Rent to Own Homes near Omaha, NE

Top Reasons to Live in Omaha NE

Omaha Housing Statistics

  • Omaha didn't get hit nearly as hard as many markets when housing crashed. Since it didn't fall as hard, there's not as much ground to make up before there are net gains. Omaha is in recovery mode now, growing steadily. The median price for homes is $166,000, up 14.5% year-over-year, based on 166 home sales. Omaha has seen a net gain of 16.1% for home sales prices over the last five years, negating any losses suffered during the recession. The city of just over 420,000 has a rental vacancy rate of 8.39% and just over 38% of people living in greater Omaha are renters. Rent to own homes are a viable option for persons seeking to buy outside of the traditional mortgage model.

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  • An Oasis of Arts and CultureWith huge tracts of farmland, vast plains, and open prairie stretching out beyond its borders, Omaha has the look of an oasis. Driving through rolling hills of corn as you approach the city, you might be forgiven if you didn't expect a town with a thriving arts-and-culture scene. Fans of stage and film will be interested in the Omaha Community Playhouse. It's well funded and nationally recognized. Henry Fonda got his acting start there and Marlon Brando's wife, Dorothy, was one of the founders. Omaha Opera brings the high sounds of grand opera to town and the Omaha Symphony performs around 200 concerts each year. Jazz on the Green is a summer-long music program celebrating Omaha's ties to jazz. The Omaha Black Music Hall of Fame honors African-American musicians. An eclectic mix of exemplary art work can be found at the Joslyn Art Museum. Meanwhile, the Children's Museum, along with the Henry Doorly Zoo and Scott Aquarium, provide incredible learning opportunities for both kids and adults alike. Here, the world's largest indoor desert, as well as one of the largest indoor rain forests, await zoo patrons. Durham Museum is a historic look at the region with modern commentary. And of course, the 'M-aha Indians are the source of the city's name, which translates loosely into "those who go against the wind." That's an interesting spin on modern Omaha as well. It's a place that is not afraid to develop its own unique identity.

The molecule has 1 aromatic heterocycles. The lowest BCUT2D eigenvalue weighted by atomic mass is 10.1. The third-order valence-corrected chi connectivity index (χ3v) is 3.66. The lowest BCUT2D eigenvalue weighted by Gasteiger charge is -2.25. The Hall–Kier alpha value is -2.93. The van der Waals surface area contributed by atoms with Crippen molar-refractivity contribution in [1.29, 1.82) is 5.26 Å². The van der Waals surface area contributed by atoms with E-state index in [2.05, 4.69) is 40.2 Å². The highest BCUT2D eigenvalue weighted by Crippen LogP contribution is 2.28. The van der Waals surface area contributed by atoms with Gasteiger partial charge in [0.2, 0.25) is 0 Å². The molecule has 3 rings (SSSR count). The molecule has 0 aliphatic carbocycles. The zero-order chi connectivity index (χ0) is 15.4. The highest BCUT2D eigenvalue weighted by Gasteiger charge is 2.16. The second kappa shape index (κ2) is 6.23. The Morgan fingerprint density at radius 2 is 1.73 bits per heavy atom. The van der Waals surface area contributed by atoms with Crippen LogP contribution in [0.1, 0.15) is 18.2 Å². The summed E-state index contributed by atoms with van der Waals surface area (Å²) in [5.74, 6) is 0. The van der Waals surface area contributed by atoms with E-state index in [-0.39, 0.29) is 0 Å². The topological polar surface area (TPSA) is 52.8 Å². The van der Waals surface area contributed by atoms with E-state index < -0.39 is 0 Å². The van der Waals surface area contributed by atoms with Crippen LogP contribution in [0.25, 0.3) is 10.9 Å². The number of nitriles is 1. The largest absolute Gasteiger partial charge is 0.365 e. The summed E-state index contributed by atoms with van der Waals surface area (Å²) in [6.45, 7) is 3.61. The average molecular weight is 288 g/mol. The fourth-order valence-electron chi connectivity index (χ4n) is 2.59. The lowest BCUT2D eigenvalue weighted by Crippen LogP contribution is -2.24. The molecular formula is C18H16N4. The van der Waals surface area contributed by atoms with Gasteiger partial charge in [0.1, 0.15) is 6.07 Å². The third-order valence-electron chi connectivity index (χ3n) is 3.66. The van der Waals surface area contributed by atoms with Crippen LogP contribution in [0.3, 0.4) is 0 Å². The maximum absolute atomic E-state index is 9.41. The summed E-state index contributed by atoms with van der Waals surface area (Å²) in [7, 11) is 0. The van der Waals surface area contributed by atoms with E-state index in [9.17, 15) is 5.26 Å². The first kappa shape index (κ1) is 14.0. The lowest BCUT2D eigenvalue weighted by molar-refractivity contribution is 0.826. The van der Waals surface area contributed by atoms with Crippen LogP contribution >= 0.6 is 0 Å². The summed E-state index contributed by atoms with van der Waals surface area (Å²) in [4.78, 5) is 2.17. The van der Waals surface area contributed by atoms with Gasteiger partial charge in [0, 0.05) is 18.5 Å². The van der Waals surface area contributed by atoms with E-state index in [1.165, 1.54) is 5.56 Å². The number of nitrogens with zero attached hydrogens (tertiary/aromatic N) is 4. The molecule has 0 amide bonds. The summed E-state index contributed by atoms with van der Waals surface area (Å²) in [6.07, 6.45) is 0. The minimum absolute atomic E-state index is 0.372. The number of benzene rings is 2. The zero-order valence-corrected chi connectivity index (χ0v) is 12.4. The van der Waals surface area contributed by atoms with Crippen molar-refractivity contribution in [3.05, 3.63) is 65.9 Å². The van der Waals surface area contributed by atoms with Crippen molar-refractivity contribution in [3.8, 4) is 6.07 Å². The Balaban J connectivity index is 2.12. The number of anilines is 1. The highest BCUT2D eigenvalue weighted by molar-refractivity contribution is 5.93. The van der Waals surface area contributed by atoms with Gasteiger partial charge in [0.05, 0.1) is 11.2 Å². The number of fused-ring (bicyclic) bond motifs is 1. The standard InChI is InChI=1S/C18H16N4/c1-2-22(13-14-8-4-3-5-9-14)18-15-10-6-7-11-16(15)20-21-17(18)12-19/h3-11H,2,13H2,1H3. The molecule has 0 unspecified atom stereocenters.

• Continental Climate The weather in Omaha can change dramatically from season to season, and at times, from hour to hour. It's location on fairly open ground in the middle of the country makes for a continental climate. That means ocean waters have little influence and the variances between the seasons can be rather striking. July is normally the hottest month and January the coldest, with the most rain typically coming in May. Recent springs have been wetter than normal, a trend that is forecast to continue as climate change intensifies. The year 1884 saw the lowest temperature on record for Omaha, when it dipped to -32. The highest reading ever was 114. Highs in the peak of summer average in the upper 80s and the humidity can be intense. Afternoon thunderstorms are common. The springtime sees the most rapid changes, though, when it can be cool and windy part of a day and hot and muggy later. For many, fall is their favorite season, as crisp air and sunshine are the dominant patterns. As Halloween passes, the region begins to experience winter. Deep snowfalls are rare, but even minor snows can have accompanying winds that can bring drifts. January and February are the driest months, often being clear but cold.
  • Omaha NeighborhoodsNorth Omaha: North Omaha holds the city's oldest district, Florence. It's ties to the past are evident in the stately homes. For the youngsters that want that Oregon Trail feel, the Florence Mill and the Mormon Trail Center look at pioneer life.